Several studies have implicated microtubules in neurodegenerative diseases. Zempel et al. showed that the loss of microtubules is a risk factor in the progression of AD . In our study, the DEPs and the gene sets correlated to DISC1 were significantly enriched in the microtubule and cytoskeleton-related functions and pathways. Furthermore, NDE1 and KATNA1, the proteins with high interaction score with DISC1, are involved in the microtubule and microtubule-binding pathways. Studies show that NDE1 is aberrantly expressed in neurological and psychiatric disorders [24,25], and binds to DISC1 to mediate the latter’s role in neurogenesis and neural development [7,26]. In addition, KATNA1 regulates neuronal progenitor proliferation during embryonic development and adult neurogenesis . Thus, DISC1 may directly or indirectly regulate NDE1 and KATNA1, and the downstream microtubule-related pathways to slow down the progression of AD.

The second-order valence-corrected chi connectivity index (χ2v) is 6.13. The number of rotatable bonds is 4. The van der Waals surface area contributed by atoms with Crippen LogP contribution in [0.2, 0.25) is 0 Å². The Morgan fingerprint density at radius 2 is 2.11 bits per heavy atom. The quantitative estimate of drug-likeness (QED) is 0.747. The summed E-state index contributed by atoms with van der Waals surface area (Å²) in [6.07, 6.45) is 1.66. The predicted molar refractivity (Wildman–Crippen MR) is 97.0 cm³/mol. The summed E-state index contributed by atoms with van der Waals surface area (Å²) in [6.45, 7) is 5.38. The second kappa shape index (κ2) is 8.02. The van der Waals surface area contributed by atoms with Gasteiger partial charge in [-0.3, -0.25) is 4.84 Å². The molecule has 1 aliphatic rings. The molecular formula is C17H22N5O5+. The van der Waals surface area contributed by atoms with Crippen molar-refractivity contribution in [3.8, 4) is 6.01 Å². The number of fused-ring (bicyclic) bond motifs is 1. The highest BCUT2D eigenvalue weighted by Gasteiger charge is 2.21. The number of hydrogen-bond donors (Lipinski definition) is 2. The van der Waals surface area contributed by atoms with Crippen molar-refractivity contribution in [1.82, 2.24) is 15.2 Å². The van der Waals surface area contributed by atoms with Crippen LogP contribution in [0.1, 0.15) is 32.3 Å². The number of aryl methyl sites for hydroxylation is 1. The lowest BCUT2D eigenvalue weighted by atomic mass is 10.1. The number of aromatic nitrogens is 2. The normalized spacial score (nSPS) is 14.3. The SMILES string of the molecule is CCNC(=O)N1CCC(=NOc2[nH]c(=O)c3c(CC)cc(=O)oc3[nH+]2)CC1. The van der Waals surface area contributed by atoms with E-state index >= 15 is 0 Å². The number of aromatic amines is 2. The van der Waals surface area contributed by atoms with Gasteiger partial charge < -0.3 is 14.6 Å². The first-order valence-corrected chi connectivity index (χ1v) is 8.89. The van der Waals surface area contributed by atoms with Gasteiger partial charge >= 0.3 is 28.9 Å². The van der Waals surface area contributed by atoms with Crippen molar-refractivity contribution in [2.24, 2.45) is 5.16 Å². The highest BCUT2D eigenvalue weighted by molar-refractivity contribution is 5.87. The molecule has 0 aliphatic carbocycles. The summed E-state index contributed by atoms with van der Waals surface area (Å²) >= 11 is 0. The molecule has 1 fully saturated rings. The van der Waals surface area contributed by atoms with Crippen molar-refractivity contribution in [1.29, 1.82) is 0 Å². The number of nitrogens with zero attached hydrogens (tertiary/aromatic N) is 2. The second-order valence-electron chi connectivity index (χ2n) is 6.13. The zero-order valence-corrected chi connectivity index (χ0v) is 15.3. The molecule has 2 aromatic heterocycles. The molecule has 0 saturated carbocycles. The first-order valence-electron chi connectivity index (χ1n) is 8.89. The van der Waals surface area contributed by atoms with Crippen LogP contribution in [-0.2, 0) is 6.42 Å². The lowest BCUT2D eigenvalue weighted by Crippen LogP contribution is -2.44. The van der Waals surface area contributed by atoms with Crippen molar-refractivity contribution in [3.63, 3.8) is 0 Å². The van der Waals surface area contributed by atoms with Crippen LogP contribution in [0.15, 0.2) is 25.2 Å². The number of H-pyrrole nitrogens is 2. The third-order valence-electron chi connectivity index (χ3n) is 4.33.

The mitochondrial cascade hypothesis for AD was first proposed in 2004, and considers mitochondrial dysfunction as the prerequisite of events leading to AD . Several studies have subsequently shown that mitochondrial dysfunction and oxidative stress play a central role in AD pathogenesis [28–31]. In our previous study, we reported that DISC1 functions as a mitophagy receptor that can clear the dysfunctional mitochondria . In this study, we found that DEPs were significantly enriched in mitochondria-related functions and pathways. In addition, the negative NES values of these pathways in GSEA indicated that mitochondria-related functions are inhibited when DISC1 is highly expressed. Furthermore, cytoplasmic stress granule was an enriched CC category in GSEA, which is indicative of oxidative stress in the cytoplasm of AD cells. Therefore, DISC1 slows the progression of AD maybe by clearing the damaged mitochondria.